Heirloom Seeds versus Hybrid Seeds
Heirloom seeds will produce plants that are the same, year after year. They have the same genetic make up as the parent plant they came from. All generations will produce the same fruit or vegetable and have the same taste that you remember from your grandparents garden plants. A heirloom plant is one that has been passed down through generations.
The seeds that are withheld and dried from a heirloom tomato for example, will again produce the same wonderful tomato plant the next growing season. It is a self sustaining food producing system.
Hybrid seeds and the plants that grow from them have been bred for various qualities including disease resistance and production yield. As diseases evolve to attack the newer hybrids, the hybrid itself is re-engineered to combat the evolving threat. Hybrids are also engineered for specific climates and environments.
The produce of Hybrid plants will produce seeds, however, the results of the follow-on planting will be terrible at best. You will be lucky to get any fruit or vegetable harvest whatsoever. The use of hybrids require that you buy new seeds, year after year. This is not self sustaining.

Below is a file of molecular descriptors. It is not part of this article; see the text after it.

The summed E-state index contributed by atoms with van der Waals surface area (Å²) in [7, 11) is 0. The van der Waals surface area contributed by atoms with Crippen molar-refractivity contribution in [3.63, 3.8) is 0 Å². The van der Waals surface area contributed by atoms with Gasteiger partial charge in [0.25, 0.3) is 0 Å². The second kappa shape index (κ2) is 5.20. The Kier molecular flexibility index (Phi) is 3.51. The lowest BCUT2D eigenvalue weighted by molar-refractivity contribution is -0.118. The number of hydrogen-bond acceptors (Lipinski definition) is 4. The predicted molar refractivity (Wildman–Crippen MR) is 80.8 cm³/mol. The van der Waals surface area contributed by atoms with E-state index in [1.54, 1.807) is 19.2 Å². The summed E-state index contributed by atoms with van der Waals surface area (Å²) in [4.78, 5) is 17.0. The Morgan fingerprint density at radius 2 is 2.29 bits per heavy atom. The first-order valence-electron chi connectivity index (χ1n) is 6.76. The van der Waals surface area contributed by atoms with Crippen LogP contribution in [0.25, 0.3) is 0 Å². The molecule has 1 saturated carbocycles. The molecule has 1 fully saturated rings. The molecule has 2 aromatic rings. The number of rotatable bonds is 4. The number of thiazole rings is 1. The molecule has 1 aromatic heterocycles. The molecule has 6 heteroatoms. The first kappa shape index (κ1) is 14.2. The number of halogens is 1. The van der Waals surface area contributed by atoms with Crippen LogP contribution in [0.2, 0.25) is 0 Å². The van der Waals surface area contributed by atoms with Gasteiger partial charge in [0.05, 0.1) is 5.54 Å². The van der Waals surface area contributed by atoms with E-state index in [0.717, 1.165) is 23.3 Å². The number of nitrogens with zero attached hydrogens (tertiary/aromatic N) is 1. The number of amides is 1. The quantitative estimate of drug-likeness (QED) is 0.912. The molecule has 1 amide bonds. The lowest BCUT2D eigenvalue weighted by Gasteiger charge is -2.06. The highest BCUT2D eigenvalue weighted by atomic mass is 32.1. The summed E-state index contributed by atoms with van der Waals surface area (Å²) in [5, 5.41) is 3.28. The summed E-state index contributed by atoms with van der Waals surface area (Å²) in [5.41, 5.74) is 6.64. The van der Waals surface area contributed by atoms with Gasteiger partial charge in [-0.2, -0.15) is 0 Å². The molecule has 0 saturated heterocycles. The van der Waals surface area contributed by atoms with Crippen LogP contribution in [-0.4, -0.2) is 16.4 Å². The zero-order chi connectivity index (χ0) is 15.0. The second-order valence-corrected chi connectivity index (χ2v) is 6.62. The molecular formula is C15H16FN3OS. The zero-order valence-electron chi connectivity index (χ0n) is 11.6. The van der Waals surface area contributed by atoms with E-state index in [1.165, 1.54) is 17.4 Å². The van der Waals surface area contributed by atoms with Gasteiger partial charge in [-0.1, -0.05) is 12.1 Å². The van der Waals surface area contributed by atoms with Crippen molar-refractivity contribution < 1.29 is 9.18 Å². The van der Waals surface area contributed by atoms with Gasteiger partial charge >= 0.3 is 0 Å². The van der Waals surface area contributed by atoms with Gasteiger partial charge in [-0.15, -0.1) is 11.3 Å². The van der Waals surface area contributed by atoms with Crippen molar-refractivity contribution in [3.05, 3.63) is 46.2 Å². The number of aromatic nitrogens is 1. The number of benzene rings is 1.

Heirloom seeds and their subsequent plants will typically require more care and prevention from pests and disease since they have not been altered for disease and/or climate tolerance. However it is best to learn how to garden with them if you are at all concerned about self sustained living.
Save your Seeds
Once you have settled upon an heirloom variety, keep it going by saving the seeds for the next growing season. This is a simple process and varies a bit depending on the fruit or vegetable.
For example, to save tomato seeds, pick a good looking ripe tomato and squeeze it (and it’s seeds) into a strainer. Rinse them, and then spread the seeds out to dry. For lettuce, simply allow the seed stalks to form and harvest the seeds. For peppers, choose one that is ripe and colored, remove the seeds from the core and dry. Simple.
The vast majority of modern day civilization relies upon mass farming from large agriculture. A prepper-minded person will understand the risk in that, and will learn basic gardening, particularly with heirloom seed varieties which will produce year after year. Gardening is not simple, and chances are that your first harvest will have problems… which is why you should start experimenting now, before you may have to depend upon your own gardening skills for survival.